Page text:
Sandy continues to strengthen as it races toward the coast.
Sandy’s pressure has been dropping all weekend long, and continues to drop Monday. That is significant because it’s a sign that Sandy is still intensifying. At the 2 p.m. update, the central pressure is down to 940 mb. Just to put that in perspective, o ur record low pressure for Baltimore is 965.5 mb and that was with the winter storm from March 1993.
Since the pressure keeps dropping while the storm keeps expanding, the winds have been rising. They were up to 90 mph with the last update, and maybe even increase more before Sandy makes landfall this evening along the New Jersey coast.
Winds have been increasing Monday and will continue to ramp up through the afternoon. Gusts have come close to 60 mph along the beach in Ocean City, while we have seen gusts up to 37 mph at BWI-Marshall. Rainfall is also really adding up. There is nearly 5″ of rain in Ocean City and nearly 2.5″ of rain around Baltimore already at 1 p.m.. Again, all of these numbers will keep going up.
Sandy is racing off to the northwest now at 28 mph. At this pace, landfall will be in about 3-5 hours. The peak of this storm will occur during and just after Sandy’s landfall between 6 p.m. and 2 a.m. What that means for us: winds gusting 50-80 mph, intense rainfall & flooding, power outages to increase, and rain to change over to snow in western Maryland. In fact, a blizzard warning goes into effect at 6 p.m. for Garrett County, continuing through Tuesday at 6 p.m.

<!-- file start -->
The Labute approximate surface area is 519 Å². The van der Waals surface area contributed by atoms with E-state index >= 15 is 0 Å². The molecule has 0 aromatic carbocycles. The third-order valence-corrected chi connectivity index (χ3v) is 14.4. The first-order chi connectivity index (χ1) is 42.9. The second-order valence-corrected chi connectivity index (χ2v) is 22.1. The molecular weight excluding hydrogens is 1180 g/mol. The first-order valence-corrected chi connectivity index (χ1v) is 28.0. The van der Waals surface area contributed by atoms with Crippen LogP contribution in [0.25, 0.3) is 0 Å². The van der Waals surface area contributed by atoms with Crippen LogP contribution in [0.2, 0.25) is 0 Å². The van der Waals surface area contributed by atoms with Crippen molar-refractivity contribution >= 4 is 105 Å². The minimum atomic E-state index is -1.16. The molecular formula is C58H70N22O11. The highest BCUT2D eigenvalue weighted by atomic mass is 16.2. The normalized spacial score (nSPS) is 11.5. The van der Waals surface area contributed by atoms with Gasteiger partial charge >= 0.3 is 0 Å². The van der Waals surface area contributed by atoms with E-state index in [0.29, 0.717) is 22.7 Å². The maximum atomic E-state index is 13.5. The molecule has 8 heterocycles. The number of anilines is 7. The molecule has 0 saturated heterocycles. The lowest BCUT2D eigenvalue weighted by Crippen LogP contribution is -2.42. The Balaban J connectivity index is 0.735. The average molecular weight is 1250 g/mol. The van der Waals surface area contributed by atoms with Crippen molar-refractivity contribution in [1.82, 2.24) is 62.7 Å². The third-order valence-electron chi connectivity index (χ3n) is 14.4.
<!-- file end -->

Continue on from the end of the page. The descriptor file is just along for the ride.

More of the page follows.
The surge of water at the beaches will be this evening, up to 6′. High tides throughout the Bay will range 1-3′ higher between this push of water, the full moon, and all the rain that is falling. Northerly winds will turn more southerly Monday night/early Tuesday, bringing another push of water up the Bay – but NOTHING like Isabel. Then, there will be higher water levels for the northern Bay later this week, when all of the heavy rain falling over PA makes its way down the Susquehanna.
Conditions will start to back off their peak Tuesday, although we are still looking at a rough day – and one that will limit cleanup. Cold air will overspread the state, dropping temperatures and bringing the rain/snow line down to Carroll County. The winds will still be gusting to 30 mph Tuesday afternoon, making it feel even colder.
You can also check out our updates on Twitter @WJZWeather.